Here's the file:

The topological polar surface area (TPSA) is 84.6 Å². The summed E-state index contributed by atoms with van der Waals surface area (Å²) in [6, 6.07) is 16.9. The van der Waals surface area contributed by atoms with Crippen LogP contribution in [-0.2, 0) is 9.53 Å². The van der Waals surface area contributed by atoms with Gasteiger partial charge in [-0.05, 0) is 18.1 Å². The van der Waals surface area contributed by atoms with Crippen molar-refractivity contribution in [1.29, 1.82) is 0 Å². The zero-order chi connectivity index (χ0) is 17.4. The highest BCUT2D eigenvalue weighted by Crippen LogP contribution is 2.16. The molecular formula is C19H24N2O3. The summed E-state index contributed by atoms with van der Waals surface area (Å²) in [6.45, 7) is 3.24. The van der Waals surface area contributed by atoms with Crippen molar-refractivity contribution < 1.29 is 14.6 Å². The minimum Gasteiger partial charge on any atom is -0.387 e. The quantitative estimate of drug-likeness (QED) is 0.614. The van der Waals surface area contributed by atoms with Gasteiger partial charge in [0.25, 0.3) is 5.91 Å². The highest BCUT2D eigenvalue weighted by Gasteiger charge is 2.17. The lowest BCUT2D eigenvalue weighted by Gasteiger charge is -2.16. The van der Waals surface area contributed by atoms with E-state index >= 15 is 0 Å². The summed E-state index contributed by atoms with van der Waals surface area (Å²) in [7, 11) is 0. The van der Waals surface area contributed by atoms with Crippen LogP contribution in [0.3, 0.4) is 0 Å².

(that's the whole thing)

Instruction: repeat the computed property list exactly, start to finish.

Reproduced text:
The topological polar surface area (TPSA) is 84.6 Å². The summed E-state index contributed by atoms with van der Waals surface area (Å²) in [6, 6.07) is 16.9. The van der Waals surface area contributed by atoms with Crippen LogP contribution in [-0.2, 0) is 9.53 Å². The van der Waals surface area contributed by atoms with Gasteiger partial charge in [-0.05, 0) is 18.1 Å². The van der Waals surface area contributed by atoms with Crippen molar-refractivity contribution in [1.29, 1.82) is 0 Å². The zero-order chi connectivity index (χ0) is 17.4. The highest BCUT2D eigenvalue weighted by Crippen LogP contribution is 2.16. The molecular formula is C19H24N2O3. The summed E-state index contributed by atoms with van der Waals surface area (Å²) in [6.45, 7) is 3.24. The van der Waals surface area contributed by atoms with Crippen molar-refractivity contribution < 1.29 is 14.6 Å². The minimum Gasteiger partial charge on any atom is -0.387 e. The quantitative estimate of drug-likeness (QED) is 0.614. The van der Waals surface area contributed by atoms with Gasteiger partial charge in [0.25, 0.3) is 5.91 Å². The highest BCUT2D eigenvalue weighted by Gasteiger charge is 2.17. The lowest BCUT2D eigenvalue weighted by Gasteiger charge is -2.16. The van der Waals surface area contributed by atoms with E-state index >= 15 is 0 Å². The summed E-state index contributed by atoms with van der Waals surface area (Å²) in [7, 11) is 0. The van der Waals surface area contributed by atoms with Crippen LogP contribution in [0.3, 0.4) is 0 Å².